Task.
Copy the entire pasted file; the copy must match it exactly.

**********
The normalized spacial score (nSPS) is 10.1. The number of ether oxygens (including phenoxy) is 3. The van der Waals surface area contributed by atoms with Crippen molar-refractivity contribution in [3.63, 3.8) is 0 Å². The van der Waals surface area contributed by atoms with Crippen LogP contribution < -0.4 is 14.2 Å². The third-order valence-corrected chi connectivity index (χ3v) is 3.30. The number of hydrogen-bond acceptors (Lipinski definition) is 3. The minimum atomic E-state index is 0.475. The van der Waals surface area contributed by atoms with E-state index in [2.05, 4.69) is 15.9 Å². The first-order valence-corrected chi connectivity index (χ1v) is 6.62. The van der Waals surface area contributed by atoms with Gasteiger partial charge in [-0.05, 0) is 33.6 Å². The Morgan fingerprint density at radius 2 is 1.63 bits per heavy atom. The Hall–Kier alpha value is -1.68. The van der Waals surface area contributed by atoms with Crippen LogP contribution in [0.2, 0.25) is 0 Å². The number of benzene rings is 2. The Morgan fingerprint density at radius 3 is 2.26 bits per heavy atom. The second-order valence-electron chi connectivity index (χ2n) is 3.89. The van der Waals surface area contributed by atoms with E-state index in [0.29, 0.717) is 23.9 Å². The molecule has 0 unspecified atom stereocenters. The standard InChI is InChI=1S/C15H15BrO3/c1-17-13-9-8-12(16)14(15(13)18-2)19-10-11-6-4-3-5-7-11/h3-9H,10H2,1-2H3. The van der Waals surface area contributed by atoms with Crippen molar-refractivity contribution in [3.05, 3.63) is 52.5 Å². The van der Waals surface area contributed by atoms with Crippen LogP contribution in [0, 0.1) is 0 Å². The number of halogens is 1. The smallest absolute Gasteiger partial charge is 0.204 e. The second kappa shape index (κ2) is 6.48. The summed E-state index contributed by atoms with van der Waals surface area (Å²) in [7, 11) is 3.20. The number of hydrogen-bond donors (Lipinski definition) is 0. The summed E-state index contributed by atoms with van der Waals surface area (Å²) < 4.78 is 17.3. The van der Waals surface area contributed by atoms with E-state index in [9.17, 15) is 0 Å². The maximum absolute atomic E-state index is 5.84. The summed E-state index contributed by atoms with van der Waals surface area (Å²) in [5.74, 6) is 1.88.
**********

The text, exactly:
The normalized spacial score (nSPS) is 10.1. The number of ether oxygens (including phenoxy) is 3. The van der Waals surface area contributed by atoms with Crippen molar-refractivity contribution in [3.63, 3.8) is 0 Å². The van der Waals surface area contributed by atoms with Crippen LogP contribution < -0.4 is 14.2 Å². The third-order valence-corrected chi connectivity index (χ3v) is 3.30. The number of hydrogen-bond acceptors (Lipinski definition) is 3. The minimum atomic E-state index is 0.475. The van der Waals surface area contributed by atoms with E-state index in [2.05, 4.69) is 15.9 Å². The first-order valence-corrected chi connectivity index (χ1v) is 6.62. The van der Waals surface area contributed by atoms with Gasteiger partial charge in [-0.05, 0) is 33.6 Å². The Morgan fingerprint density at radius 2 is 1.63 bits per heavy atom. The Hall–Kier alpha value is -1.68. The van der Waals surface area contributed by atoms with Crippen LogP contribution in [0.2, 0.25) is 0 Å². The number of benzene rings is 2. The Morgan fingerprint density at radius 3 is 2.26 bits per heavy atom. The second-order valence-electron chi connectivity index (χ2n) is 3.89. The van der Waals surface area contributed by atoms with E-state index in [0.29, 0.717) is 23.9 Å². The molecule has 0 unspecified atom stereocenters. The standard InChI is InChI=1S/C15H15BrO3/c1-17-13-9-8-12(16)14(15(13)18-2)19-10-11-6-4-3-5-7-11/h3-9H,10H2,1-2H3. The van der Waals surface area contributed by atoms with Crippen molar-refractivity contribution in [3.05, 3.63) is 52.5 Å². The van der Waals surface area contributed by atoms with Crippen LogP contribution in [0, 0.1) is 0 Å². The number of halogens is 1. The smallest absolute Gasteiger partial charge is 0.204 e. The second kappa shape index (κ2) is 6.48. The summed E-state index contributed by atoms with van der Waals surface area (Å²) in [7, 11) is 3.20. The number of hydrogen-bond donors (Lipinski definition) is 0. The summed E-state index contributed by atoms with van der Waals surface area (Å²) < 4.78 is 17.3. The van der Waals surface area contributed by atoms with E-state index in [9.17, 15) is 0 Å². The maximum absolute atomic E-state index is 5.84. The summed E-state index contributed by atoms with van der Waals surface area (Å²) in [5.74, 6) is 1.88.